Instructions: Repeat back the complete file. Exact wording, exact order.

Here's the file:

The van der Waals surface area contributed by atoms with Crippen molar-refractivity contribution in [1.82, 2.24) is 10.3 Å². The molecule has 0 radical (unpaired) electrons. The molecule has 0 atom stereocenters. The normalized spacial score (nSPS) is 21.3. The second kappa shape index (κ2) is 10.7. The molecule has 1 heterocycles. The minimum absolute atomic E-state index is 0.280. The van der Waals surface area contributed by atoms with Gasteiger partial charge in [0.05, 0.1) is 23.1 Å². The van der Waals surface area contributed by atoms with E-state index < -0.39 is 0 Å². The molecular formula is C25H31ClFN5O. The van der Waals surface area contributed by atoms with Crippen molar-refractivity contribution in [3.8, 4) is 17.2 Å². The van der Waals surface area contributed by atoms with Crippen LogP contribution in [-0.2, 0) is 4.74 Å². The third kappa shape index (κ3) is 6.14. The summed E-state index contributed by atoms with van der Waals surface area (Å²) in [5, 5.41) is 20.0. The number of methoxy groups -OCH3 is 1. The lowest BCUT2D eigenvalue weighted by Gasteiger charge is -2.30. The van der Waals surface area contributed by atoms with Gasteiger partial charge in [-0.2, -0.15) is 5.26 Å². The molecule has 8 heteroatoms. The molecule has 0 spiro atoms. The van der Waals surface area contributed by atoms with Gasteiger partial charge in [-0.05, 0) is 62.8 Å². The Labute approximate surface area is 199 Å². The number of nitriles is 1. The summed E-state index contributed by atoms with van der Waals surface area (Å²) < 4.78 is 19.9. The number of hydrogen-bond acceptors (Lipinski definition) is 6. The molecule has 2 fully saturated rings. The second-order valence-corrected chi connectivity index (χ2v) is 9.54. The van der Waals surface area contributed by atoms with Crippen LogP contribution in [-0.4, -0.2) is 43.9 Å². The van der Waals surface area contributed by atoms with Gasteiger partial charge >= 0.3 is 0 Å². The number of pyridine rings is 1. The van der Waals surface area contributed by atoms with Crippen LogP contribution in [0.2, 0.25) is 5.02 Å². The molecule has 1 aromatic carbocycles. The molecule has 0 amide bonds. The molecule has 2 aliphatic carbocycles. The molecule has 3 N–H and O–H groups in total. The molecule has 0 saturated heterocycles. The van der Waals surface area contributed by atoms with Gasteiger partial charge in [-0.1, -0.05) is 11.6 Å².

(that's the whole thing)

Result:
The van der Waals surface area contributed by atoms with Crippen molar-refractivity contribution in [1.82, 2.24) is 10.3 Å². The molecule has 0 radical (unpaired) electrons. The molecule has 0 atom stereocenters. The normalized spacial score (nSPS) is 21.3. The second kappa shape index (κ2) is 10.7. The molecule has 1 heterocycles. The minimum absolute atomic E-state index is 0.280. The van der Waals surface area contributed by atoms with Gasteiger partial charge in [0.05, 0.1) is 23.1 Å². The van der Waals surface area contributed by atoms with E-state index < -0.39 is 0 Å². The molecular formula is C25H31ClFN5O. The van der Waals surface area contributed by atoms with Crippen molar-refractivity contribution in [3.8, 4) is 17.2 Å². The van der Waals surface area contributed by atoms with Crippen LogP contribution in [-0.2, 0) is 4.74 Å². The third kappa shape index (κ3) is 6.14. The summed E-state index contributed by atoms with van der Waals surface area (Å²) in [5, 5.41) is 20.0. The number of methoxy groups -OCH3 is 1. The lowest BCUT2D eigenvalue weighted by Gasteiger charge is -2.30. The van der Waals surface area contributed by atoms with Gasteiger partial charge in [-0.2, -0.15) is 5.26 Å². The molecule has 8 heteroatoms. The molecule has 0 spiro atoms. The van der Waals surface area contributed by atoms with Gasteiger partial charge in [-0.05, 0) is 62.8 Å². The Labute approximate surface area is 199 Å². The number of nitriles is 1. The summed E-state index contributed by atoms with van der Waals surface area (Å²) < 4.78 is 19.9. The number of hydrogen-bond acceptors (Lipinski definition) is 6. The molecule has 2 fully saturated rings. The second-order valence-corrected chi connectivity index (χ2v) is 9.54. The van der Waals surface area contributed by atoms with Crippen LogP contribution in [-0.4, -0.2) is 43.9 Å². The van der Waals surface area contributed by atoms with Gasteiger partial charge >= 0.3 is 0 Å². The number of pyridine rings is 1. The van der Waals surface area contributed by atoms with Crippen LogP contribution in [0.2, 0.25) is 5.02 Å². The molecule has 1 aromatic carbocycles. The molecule has 0 amide bonds. The molecule has 2 aliphatic carbocycles. The molecule has 3 N–H and O–H groups in total. The molecule has 0 saturated heterocycles. The van der Waals surface area contributed by atoms with Gasteiger partial charge in [-0.1, -0.05) is 11.6 Å².